Phoenix song is magical
With the movie Fantasic Beasts and Where to Find Them and the book Harry Potter and the Cursed Child coming up, I wanted to do something Harry Potter related. Here I have a review of the three books Fantastic Beasts and Where to Find Them, The Tales of Beedle the Bard and Quidditch Through the Ages.
Book Review: Hogwarts Library by J.K. Rowling
Title & Author: Hogwarts Library by J.K. Rowling
Release Date: November 8 2012
Series: Hogwarts Library
A highly collectable hardback boxed set from the world of Harry Potter – containing handsome new editions of Quidditch Through the Ages, Fantastic Beasts and Where to Find Them (both in hardback for the first time) and The Tales of Beedle the Bard. The Hogwarts Library is an essential collection for any wizard or Muggle home. Eager seekers of wizard learning will find within a treasure trove of magical facts, additional notes from the esteemed Professor Albus Dumbledore, and illustrations from J.K. Rowling. Purchasers can be reassured that two charities important to J.K. Rowling – Comic Relief and Lumos – will benefit from the sale of each set.
Fantastic Beasts and Where to Find Them
A copy of Fantastic Beasts & Where to Find Them resides in almost every wizarding household in the country. Now Muggles too have the chance to discover where the Quintaped lives, what the Puffskein eats and why it is best not to leave milk out for a Knarl.
Proceeds from the sale of this book will go to Comic Relief, which means that the pounds and Galleons you exchange for it will do magic beyond the powers of any wizard. If you feel that this is insufficient reason to part with your money, I can only hope that passing wizards feel more charitable if they see you being attacked by a Manticore.
Fantastic Beasts and Where to Find Them is written in a very funny way, but nevertheless I gave it three stars out of five because I think J.K. Rowling could have added so much more. A lot of animals are not discussed and this really made me sad. I read it one afternoon in the bathtub and for it’s size it was surprisingly empty of content. I do remember from when I was younger the earlier publication of this book, which was just a softcover notebook-size thing, not even worth ten bucks. (Which is why I never bought it earlier.)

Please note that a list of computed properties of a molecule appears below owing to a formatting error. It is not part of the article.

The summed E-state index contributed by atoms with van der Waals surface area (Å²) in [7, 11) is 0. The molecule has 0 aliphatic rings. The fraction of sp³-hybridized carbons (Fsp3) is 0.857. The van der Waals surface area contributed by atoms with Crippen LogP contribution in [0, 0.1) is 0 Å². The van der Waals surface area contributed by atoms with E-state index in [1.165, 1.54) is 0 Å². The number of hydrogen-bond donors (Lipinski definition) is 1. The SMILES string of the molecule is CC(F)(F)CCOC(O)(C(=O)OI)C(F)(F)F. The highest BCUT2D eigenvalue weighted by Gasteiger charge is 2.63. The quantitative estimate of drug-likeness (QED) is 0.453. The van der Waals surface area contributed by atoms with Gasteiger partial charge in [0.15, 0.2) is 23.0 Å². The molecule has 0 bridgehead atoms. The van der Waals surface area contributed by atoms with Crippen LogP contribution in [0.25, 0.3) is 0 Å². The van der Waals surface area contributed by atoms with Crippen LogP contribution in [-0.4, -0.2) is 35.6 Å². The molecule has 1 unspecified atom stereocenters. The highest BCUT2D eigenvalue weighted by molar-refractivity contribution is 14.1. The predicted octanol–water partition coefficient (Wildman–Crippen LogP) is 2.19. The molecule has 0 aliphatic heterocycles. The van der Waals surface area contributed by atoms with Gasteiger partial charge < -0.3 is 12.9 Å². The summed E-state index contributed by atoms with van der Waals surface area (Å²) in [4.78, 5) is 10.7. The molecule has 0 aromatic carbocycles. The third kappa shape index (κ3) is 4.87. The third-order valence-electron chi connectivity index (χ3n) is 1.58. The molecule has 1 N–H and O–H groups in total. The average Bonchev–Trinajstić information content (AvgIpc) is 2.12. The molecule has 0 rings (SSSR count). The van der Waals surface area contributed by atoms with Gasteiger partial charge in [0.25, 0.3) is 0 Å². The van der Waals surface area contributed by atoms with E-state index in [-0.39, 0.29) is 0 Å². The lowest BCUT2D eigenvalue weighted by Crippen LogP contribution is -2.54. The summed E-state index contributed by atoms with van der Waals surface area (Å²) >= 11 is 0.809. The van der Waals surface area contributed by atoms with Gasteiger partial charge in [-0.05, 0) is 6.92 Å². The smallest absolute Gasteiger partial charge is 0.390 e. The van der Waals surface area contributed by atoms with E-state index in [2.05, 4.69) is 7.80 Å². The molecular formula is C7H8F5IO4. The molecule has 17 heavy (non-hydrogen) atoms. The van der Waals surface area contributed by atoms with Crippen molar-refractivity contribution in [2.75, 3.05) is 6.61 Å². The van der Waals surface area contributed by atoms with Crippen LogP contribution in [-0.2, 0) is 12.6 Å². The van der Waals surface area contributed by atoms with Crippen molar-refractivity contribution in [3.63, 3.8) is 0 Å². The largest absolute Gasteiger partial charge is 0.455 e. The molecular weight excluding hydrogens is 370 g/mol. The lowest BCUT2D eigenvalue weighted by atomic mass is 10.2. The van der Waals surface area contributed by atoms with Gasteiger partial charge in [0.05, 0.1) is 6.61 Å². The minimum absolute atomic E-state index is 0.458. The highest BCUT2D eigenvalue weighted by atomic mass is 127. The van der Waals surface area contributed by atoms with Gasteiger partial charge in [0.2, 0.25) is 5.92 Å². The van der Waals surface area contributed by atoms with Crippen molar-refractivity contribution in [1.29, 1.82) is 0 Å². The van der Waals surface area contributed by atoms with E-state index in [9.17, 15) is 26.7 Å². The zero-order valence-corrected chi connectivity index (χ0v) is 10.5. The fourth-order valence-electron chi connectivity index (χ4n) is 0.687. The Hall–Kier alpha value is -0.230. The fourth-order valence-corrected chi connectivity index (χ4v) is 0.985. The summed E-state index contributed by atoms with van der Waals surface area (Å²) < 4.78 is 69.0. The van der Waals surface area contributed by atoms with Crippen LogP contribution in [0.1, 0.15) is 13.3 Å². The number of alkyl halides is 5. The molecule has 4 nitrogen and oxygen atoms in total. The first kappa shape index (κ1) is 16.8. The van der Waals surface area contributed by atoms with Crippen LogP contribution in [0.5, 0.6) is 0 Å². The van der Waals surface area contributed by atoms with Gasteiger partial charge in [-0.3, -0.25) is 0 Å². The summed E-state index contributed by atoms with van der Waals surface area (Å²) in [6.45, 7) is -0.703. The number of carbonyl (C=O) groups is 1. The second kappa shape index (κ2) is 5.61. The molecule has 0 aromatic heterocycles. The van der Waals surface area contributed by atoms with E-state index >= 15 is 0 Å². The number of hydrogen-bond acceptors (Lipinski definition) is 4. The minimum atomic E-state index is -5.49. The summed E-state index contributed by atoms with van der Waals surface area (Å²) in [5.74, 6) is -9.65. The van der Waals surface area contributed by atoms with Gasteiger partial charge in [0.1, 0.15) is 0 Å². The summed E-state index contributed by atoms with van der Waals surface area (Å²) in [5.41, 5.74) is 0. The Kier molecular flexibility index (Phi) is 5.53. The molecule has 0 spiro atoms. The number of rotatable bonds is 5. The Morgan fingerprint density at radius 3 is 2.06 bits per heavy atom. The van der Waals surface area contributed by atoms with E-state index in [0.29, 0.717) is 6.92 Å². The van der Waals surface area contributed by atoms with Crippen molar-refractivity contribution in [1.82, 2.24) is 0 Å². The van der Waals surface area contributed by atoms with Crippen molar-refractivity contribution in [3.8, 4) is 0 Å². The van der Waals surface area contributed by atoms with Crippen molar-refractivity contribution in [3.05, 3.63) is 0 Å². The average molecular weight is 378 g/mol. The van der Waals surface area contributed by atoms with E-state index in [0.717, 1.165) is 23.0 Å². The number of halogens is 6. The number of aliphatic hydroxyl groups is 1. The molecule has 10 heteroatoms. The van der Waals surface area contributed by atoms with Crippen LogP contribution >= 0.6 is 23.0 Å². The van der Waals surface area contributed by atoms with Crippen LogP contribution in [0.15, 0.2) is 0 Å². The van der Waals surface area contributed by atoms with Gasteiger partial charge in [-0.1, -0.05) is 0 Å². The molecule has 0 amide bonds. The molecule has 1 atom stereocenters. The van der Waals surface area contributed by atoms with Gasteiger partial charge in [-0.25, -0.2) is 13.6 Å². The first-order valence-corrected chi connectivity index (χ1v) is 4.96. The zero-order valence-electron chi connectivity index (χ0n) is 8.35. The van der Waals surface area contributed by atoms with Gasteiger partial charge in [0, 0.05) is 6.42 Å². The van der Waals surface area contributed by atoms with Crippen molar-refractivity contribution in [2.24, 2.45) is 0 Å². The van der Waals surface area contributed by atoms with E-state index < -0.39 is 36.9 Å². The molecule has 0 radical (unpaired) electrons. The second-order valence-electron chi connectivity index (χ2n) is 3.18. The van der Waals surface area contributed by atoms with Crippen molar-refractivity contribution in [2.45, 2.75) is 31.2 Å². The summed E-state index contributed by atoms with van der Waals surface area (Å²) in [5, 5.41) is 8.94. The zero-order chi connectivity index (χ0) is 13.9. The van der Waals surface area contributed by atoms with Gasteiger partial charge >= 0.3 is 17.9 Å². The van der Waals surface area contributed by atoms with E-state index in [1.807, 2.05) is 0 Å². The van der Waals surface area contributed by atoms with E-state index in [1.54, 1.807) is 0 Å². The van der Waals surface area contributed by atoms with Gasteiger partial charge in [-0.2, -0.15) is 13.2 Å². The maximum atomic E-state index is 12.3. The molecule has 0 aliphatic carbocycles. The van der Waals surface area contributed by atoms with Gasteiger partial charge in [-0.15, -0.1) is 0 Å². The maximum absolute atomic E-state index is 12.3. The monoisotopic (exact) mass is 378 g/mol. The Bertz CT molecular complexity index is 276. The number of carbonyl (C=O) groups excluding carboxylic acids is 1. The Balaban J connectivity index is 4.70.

The Tales of Beedle the Bard
The Tales of Beedle the Bard, a Wizarding classic, first came to Muggle readers’ attention in the book known as Harry Potter and the Deathly Hallows. Now, thanks to Hermione Granger’s new translation from the ancient runes, we present this stunning edition with an introduction, notes, and illustrations by J. K. Rowling, and extensive commentary by Albus Dumbledore. Never before have Muggles been privy to these richly imaginative tales: “The Wizard and the Hopping Pot,” “The Fountain of Fair Fortune,” “The Warlock’s Hairy Heart,” “Babbitty Rabbitty and Her Cackling Stump,” and of course, “The Tale of the Three Brothers.” But not only are they the equal of fairy tales we now know and love, reading them gives new insight into the world of Harry Potter.
I loved The Tales of Beedle the Bard! They are funny, witty and thoughtful. Where a lot of our fairy-tales are about silly girls not being able to fight for themselves, needing a hero to save them, these are all stories (except for The Warlocks’ Hairy Heart) about people knowing how to take care of themselves. I like it when that happens.
I am not going to discuss every tale seperately, since they are so very short (literally like 10 pages each or so and 10 pages of notes by Albus Dumbledore). But I liked them all the same. They have, like our tales, a moral and are well done.
Quidditch Through the Ages
Did you know that: there are 700 ways of committing a foul in Quidditch? The game first began to evolve on Queerditch Marsh – What Bumphing is? That Puddlemere United is oldest team in the Britain and Ireland league (founded 1163). All this information and much more could be yours once you have read this book: this is all you could ever need to know about the history, the rules – and the breaking of the rules – of the noble wizarding sport of Quidditch.
I feel really sad about this book. It is well written, but not very funny and very dry. I did not like it very much. It was just a bunch of information and that was it.
I still do not think these three books are worth the money, but they are funny and a nice addition to every Potterhead.
Let me know what you thought of this book!
If you have any requests for which book I should talk about next, please let me know in the comments down below.
For now, let books enrich your life!